In October 2018, the Reserve Bank of India (RBI) changed its policy stance to calibrated tightening. This effectively ruled out any possibility of a rate cut in the near future. Back then, the central bank cited risks to inflation from higher MSPs, high oil prices and rising input costs. Then followed the talks of a rate hike to support the weak rupee before the December 2018 policy. Moving on since then, the rupee has strengthened, oil prices have fallen and inflation prints have been the lowest in over a year. The broad expectation on the street from RBI is to hold rates steady in its February policy.
RBI’s upper bound of acceptable headline number is 6%. The latest CPI inflation for December came in at 2.2%. The month’s trend was no different—being driven by fall in food inflation. Food inflation has made almost a complete about-turn from 2.9% in the first quarter of the fiscal to -2.0% in the third quarter, to average 0.5% in the fiscal so far. Vegetables, pulses and sugars have witnessed a deflation in this year so far. Core inflation (as measured by various metrics) has not followed a similar path and has remained consistent around 6%. Within core, housing, health and education have witnessed the fastest rates of inflation. Housing inflation is still bearing the impact of the increased HRA under the recommendations of Seventh Pay Commission.
The miscellaneous category has a weight of 28.32% in the CPI basket—over 60% weight in the core CPI basket. Inflation in this category has averaged 5.8%, during the first three quarters of the fiscal. Within this category, items like metal utensils, cookware, electrical appliances and electrical fittings and fixtures have experienced high rates of inflation. Such categories have around 10% weight in the miscellaneous category. One possible explanation for this could be the high inflation in WPI Base Metals. This could be an outcome of an increase in global metal prices and a weak rupee.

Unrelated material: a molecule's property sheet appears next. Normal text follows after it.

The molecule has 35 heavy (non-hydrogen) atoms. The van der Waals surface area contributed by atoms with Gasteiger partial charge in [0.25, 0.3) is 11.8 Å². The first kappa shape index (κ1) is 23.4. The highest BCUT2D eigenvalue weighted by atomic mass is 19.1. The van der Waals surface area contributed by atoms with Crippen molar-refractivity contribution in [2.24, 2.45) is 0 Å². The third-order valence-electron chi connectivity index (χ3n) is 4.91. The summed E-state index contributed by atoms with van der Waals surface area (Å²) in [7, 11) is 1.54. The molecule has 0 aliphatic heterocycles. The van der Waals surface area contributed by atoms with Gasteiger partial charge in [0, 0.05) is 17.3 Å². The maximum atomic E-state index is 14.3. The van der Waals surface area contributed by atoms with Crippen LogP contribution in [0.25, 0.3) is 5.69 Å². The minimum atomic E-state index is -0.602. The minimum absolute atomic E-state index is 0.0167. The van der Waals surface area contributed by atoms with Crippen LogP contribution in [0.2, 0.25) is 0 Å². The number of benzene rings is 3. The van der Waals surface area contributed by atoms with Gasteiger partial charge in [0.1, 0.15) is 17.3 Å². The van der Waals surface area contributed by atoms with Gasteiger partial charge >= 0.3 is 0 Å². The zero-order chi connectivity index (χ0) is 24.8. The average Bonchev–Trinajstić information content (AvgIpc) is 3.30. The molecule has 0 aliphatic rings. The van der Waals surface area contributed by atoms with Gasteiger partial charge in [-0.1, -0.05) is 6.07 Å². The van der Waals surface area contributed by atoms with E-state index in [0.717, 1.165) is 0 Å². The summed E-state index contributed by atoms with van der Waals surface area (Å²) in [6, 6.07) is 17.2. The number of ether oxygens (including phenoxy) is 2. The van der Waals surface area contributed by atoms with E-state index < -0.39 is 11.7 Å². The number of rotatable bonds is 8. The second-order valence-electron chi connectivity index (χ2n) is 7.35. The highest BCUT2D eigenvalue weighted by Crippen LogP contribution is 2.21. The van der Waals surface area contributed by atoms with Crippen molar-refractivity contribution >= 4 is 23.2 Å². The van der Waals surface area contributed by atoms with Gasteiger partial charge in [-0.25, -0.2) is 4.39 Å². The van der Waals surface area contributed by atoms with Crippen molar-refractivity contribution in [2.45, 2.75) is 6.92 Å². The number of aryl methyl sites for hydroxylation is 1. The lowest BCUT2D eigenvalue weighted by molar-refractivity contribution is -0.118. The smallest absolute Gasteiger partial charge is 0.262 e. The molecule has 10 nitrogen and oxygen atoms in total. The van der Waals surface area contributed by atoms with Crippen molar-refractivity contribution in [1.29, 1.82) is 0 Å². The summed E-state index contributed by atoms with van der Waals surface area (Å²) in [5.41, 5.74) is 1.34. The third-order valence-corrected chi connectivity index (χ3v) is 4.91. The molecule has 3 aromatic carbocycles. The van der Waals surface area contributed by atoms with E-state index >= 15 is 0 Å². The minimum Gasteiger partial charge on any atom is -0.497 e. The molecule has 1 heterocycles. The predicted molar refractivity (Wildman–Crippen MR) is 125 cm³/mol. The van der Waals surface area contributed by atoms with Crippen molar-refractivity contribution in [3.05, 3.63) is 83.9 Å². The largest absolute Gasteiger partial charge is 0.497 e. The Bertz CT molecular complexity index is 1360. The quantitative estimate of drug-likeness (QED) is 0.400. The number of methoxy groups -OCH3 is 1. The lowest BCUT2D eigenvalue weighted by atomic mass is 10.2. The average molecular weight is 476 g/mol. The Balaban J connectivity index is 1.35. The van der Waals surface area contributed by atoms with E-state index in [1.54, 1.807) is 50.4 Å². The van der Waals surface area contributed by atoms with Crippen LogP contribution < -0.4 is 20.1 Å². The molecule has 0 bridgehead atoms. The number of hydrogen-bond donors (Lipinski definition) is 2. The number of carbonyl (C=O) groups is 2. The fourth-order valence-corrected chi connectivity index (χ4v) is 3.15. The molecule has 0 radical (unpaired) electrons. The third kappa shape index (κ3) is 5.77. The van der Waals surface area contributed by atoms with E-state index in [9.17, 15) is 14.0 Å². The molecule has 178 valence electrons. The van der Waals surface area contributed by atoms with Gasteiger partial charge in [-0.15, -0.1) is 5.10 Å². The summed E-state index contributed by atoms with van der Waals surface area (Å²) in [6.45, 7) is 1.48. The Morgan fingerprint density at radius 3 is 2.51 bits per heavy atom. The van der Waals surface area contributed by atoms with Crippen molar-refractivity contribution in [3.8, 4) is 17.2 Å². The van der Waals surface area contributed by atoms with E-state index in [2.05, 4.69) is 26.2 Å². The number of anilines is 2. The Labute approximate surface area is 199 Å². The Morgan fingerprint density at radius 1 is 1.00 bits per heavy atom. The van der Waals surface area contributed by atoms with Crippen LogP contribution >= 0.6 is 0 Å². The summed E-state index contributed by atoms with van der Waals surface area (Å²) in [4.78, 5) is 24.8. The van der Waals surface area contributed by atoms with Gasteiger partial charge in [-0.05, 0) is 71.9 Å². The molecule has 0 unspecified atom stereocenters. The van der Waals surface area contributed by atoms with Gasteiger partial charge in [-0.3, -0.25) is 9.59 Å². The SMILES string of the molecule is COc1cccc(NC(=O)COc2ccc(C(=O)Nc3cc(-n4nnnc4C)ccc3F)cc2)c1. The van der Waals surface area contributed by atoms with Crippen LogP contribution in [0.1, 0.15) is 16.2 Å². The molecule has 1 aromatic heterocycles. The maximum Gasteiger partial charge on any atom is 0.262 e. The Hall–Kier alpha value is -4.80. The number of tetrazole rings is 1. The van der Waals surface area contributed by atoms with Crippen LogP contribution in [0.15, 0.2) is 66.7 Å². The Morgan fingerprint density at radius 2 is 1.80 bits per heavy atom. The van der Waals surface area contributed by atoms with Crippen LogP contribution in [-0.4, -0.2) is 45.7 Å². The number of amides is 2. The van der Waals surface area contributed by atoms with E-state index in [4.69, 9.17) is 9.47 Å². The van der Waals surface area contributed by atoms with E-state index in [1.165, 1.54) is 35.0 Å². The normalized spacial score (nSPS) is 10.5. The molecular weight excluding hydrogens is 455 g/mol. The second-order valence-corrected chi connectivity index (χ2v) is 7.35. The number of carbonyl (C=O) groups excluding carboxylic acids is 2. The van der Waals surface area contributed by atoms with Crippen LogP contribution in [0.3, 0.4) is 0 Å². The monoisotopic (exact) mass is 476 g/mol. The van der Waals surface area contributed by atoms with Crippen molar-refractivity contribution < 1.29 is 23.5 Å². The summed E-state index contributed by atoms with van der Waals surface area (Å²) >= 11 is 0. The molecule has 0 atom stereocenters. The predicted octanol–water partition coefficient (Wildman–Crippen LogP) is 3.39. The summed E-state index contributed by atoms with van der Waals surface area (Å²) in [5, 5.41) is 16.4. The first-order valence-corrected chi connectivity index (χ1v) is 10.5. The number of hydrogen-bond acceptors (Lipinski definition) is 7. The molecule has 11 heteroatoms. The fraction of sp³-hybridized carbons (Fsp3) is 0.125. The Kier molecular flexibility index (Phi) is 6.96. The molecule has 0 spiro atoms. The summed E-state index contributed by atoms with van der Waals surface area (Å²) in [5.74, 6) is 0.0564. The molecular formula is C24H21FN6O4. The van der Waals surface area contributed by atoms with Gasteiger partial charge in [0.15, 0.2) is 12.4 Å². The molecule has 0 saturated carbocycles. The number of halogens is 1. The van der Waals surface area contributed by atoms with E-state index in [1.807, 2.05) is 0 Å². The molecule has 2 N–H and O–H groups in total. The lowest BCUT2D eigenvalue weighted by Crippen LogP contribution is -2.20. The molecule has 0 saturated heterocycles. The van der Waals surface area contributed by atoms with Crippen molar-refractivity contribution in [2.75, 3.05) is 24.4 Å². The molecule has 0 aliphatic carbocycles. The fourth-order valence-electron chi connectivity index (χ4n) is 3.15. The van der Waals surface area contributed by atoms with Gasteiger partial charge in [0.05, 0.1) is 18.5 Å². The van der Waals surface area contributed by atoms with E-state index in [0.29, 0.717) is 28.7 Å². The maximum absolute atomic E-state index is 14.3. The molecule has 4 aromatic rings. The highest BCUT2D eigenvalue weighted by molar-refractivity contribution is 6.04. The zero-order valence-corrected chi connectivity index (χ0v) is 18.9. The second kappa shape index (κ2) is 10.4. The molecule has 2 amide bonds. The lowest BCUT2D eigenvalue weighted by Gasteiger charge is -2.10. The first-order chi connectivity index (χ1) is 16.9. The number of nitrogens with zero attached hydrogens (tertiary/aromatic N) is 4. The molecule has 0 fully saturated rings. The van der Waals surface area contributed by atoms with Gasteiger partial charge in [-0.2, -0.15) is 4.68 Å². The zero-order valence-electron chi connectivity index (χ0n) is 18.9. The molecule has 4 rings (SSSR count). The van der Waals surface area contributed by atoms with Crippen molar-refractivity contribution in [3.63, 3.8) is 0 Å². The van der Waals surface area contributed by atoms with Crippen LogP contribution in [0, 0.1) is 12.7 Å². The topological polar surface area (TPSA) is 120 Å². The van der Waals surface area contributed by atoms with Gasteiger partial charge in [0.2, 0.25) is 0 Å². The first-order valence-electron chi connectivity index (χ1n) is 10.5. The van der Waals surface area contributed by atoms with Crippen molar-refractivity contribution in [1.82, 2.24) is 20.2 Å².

Another group within miscellaneous that has reported high inflation is the charges for domestic help and cleanliness workers. More often than not, people working on these jobs usually ask for a salary/wage hike to meet their non-subsistence expenses like kids’ education, medical care, hike in kerosene/gas prices, or to meet their conveyance expenses. In a practical scenario, their demand for a hike is often justified and is often met. From a consumer (people availing their services) point of view, it seems only just to pay higher price for their services on moral grounds as well. In addition, the increased outflow on their services usually constitutes a very small portion of the overall household expenditure. What also comes into play is the inflation the consumer itself perceives in the normal, day-to-day life.
Health-related items have around 21% weight in the miscellaneous category. Items like hospital charges, doctors’ fees and medicines have seen quite high inflation. The situation of our healthcare sector is very well known. Public healthcare facilities in most places are inadequate both in terms of availability and capability, forcing people to resort to private healthcare. More often than not, people would like to avail the services of the best doctor, sometimes even when the doctor fees might be straining their budgets. Fees and charges of private doctors and hospitals are not regulated. Given the shortage of good public medical facilities, private healthcare has significant pricing power. India’s healthcare market is imperfect—oligopolistic pricing can be rather irrational and arbitrary. It also not uncommon for medical practitioners to prescribe such medication to their patients that is often branded and quite expensive, and that fetches them the highest margins from pharmaceutical companies. Yes, we can definitely ask for a cheaper generic with the same formulation, but many of us still want to go with the prescribed medicines and not take any chances.